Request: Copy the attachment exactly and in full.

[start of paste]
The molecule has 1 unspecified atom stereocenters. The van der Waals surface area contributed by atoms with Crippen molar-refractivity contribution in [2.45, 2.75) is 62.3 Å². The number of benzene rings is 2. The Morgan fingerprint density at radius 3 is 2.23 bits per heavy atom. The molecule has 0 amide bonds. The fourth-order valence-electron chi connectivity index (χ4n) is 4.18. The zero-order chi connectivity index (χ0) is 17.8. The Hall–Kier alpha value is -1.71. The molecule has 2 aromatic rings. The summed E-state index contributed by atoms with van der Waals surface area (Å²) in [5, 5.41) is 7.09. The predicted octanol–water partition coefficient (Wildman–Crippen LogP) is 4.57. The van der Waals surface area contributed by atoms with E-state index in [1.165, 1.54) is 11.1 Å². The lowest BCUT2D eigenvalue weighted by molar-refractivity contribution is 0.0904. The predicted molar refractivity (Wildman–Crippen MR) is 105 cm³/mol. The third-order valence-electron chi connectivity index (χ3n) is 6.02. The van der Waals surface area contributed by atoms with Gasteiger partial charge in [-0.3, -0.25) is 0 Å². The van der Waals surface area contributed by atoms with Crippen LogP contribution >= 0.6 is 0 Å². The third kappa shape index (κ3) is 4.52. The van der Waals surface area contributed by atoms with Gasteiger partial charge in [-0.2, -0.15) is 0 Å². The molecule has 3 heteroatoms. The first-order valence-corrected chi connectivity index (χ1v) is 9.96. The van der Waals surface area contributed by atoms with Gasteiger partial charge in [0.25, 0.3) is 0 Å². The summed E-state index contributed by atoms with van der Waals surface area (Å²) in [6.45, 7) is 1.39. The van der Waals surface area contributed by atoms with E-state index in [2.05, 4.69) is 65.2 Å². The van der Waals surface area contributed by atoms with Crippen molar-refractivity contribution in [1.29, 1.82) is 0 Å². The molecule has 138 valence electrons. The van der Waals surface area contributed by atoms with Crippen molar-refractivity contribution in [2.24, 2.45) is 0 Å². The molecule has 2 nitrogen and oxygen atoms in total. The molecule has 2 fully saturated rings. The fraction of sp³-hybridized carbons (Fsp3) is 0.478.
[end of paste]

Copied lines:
The molecule has 1 unspecified atom stereocenters. The van der Waals surface area contributed by atoms with Crippen molar-refractivity contribution in [2.45, 2.75) is 62.3 Å². The number of benzene rings is 2. The Morgan fingerprint density at radius 3 is 2.23 bits per heavy atom. The molecule has 0 amide bonds. The fourth-order valence-electron chi connectivity index (χ4n) is 4.18. The zero-order chi connectivity index (χ0) is 17.8. The Hall–Kier alpha value is -1.71. The molecule has 2 aromatic rings. The summed E-state index contributed by atoms with van der Waals surface area (Å²) in [5, 5.41) is 7.09. The predicted octanol–water partition coefficient (Wildman–Crippen LogP) is 4.57. The van der Waals surface area contributed by atoms with E-state index in [1.165, 1.54) is 11.1 Å². The lowest BCUT2D eigenvalue weighted by molar-refractivity contribution is 0.0904. The predicted molar refractivity (Wildman–Crippen MR) is 105 cm³/mol. The third-order valence-electron chi connectivity index (χ3n) is 6.02. The van der Waals surface area contributed by atoms with Gasteiger partial charge in [-0.3, -0.25) is 0 Å². The van der Waals surface area contributed by atoms with Crippen LogP contribution >= 0.6 is 0 Å². The third kappa shape index (κ3) is 4.52. The van der Waals surface area contributed by atoms with Gasteiger partial charge in [-0.2, -0.15) is 0 Å². The molecule has 3 heteroatoms. The first-order valence-corrected chi connectivity index (χ1v) is 9.96. The van der Waals surface area contributed by atoms with Gasteiger partial charge in [0.25, 0.3) is 0 Å². The summed E-state index contributed by atoms with van der Waals surface area (Å²) in [6.45, 7) is 1.39. The van der Waals surface area contributed by atoms with E-state index in [2.05, 4.69) is 65.2 Å². The van der Waals surface area contributed by atoms with Crippen molar-refractivity contribution in [1.29, 1.82) is 0 Å². The molecule has 138 valence electrons. The van der Waals surface area contributed by atoms with Crippen molar-refractivity contribution in [2.24, 2.45) is 0 Å². The molecule has 2 nitrogen and oxygen atoms in total. The molecule has 2 fully saturated rings. The fraction of sp³-hybridized carbons (Fsp3) is 0.478.